But when he crashed, he crashed hard. And when he'd vanish, he'd disappear for months, sometimes even years. Which was the scenario this last time.
In very real ways, Johnny put food in my guts and money in my pocket, and his work ethic and creativity helped shape my character. He was a quixotic combination of conflicting personality traits and spiritual beliefs. He was an awe-inspiring set designer. He could out-slang, out-bullshit, and out-bust balls on anyone. He was an exceptional listener and he offered excellent advice. And he was a natural born problem solver.
And, Johnny was like a brother to Tamarra. She played the well-mannered straight man to his preening queen. When Tam and I met, they were business partners. Specifically through Johnny is how and why we know one another today.
It's gonna take a long time for either of us to process this death. While I have experienced a great many suicides and other types of untimely and tragic deaths over the years, this is the first time Tam has experienced the suicide of anyone in her life. As far as firsts go, this one hell of a first. I know she is suffering greatly right now.
Even though I've been through this vibe so many times, this one is so bewildering to work out. It just doesn't seem like something he'd do. But sure enough he did it. Wrote four letters, and then he watered the plants, parked the car on the opposite side of the street so that it wouldn't get a ticket, and then went inside and 20 minutes later made the biggest commitment of his life— his death.
Through a chance meeting with a rare character like Johnny I've learned to love life for all its weird and surprising circumstances. Because of him, I learned to appreciate cock rockin' classic rock through the world's hardest working queen. I can tolerate throw pillows and enjoy talk of color theory in large part thanks to observing the passion and camaraderie with which he and Tam used to jaw on about such things. Maybe that sounds trivial but it is not. It is the stuff of which life and love are made.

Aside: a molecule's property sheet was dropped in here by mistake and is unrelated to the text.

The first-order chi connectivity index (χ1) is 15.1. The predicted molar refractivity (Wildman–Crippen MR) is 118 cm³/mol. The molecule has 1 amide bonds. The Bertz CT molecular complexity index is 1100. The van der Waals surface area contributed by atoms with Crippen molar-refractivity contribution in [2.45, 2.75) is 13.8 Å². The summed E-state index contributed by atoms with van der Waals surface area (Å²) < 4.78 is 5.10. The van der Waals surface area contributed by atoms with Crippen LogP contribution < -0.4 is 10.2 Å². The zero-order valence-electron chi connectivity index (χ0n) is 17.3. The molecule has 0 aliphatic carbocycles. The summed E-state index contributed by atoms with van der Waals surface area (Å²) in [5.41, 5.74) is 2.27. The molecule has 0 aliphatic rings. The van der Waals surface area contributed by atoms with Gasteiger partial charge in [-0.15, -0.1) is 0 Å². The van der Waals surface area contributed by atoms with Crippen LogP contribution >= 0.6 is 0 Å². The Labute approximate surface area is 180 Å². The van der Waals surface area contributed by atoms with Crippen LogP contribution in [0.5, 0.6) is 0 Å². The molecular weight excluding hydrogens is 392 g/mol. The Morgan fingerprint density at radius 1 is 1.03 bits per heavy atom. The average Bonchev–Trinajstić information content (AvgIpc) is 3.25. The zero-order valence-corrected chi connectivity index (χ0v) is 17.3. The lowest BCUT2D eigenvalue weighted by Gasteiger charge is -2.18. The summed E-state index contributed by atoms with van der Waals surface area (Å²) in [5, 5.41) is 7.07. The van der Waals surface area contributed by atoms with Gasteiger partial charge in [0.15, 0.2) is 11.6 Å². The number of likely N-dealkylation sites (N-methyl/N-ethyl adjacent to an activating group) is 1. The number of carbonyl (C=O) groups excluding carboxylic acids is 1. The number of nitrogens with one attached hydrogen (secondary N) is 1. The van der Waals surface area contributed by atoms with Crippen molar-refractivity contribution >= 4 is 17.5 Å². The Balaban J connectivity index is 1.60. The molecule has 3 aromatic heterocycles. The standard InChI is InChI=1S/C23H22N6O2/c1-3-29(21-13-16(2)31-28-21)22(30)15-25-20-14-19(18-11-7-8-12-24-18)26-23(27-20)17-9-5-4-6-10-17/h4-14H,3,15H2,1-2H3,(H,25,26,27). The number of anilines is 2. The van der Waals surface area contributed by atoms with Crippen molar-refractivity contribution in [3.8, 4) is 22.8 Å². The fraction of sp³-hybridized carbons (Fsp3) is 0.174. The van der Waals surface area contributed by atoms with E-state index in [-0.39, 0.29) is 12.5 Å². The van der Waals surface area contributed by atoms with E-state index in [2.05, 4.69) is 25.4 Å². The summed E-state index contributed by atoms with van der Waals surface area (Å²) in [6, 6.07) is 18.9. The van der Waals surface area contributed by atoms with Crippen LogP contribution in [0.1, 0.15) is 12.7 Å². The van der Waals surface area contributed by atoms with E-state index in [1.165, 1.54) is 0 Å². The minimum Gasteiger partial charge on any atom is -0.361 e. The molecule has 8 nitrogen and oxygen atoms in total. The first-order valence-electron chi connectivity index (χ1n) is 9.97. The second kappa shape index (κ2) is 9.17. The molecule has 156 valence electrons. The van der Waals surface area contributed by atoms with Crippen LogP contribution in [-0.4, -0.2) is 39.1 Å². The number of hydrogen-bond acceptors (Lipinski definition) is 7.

I met Johnny at a pivotal time in my life when I was still young enough to believe I had the world figured out and knew who all the good people were and how to steer clear of the bad ones. Meeting Johnny was one of those experiences that showed me I was wrong about almost everything. By that time in my life I'd already met a lot of folks and traveled a fair many places, but Johnny was like no one I'd ever met. With him in it, the world was a more varied and beautiful place. I owe him much.
So after all this writing and reeling, where have I come to? Where is my mind on all this? Where is my heart? I write to honor my friend, and I write to get on with the living. Have I arrived intact? Yes, but worse off for the loss. This is the way it goes and goes and goes....
The universe has no center and no edges. Only through a delicate balance of memory recall and predictive cognition do we anchor ourselves in reality and conceive time and space. That's it. That's all our failing brains and broken hearts have to guide us through this mystery. Love your people, and whether you're living hard times or not, let your people know you need to be loved.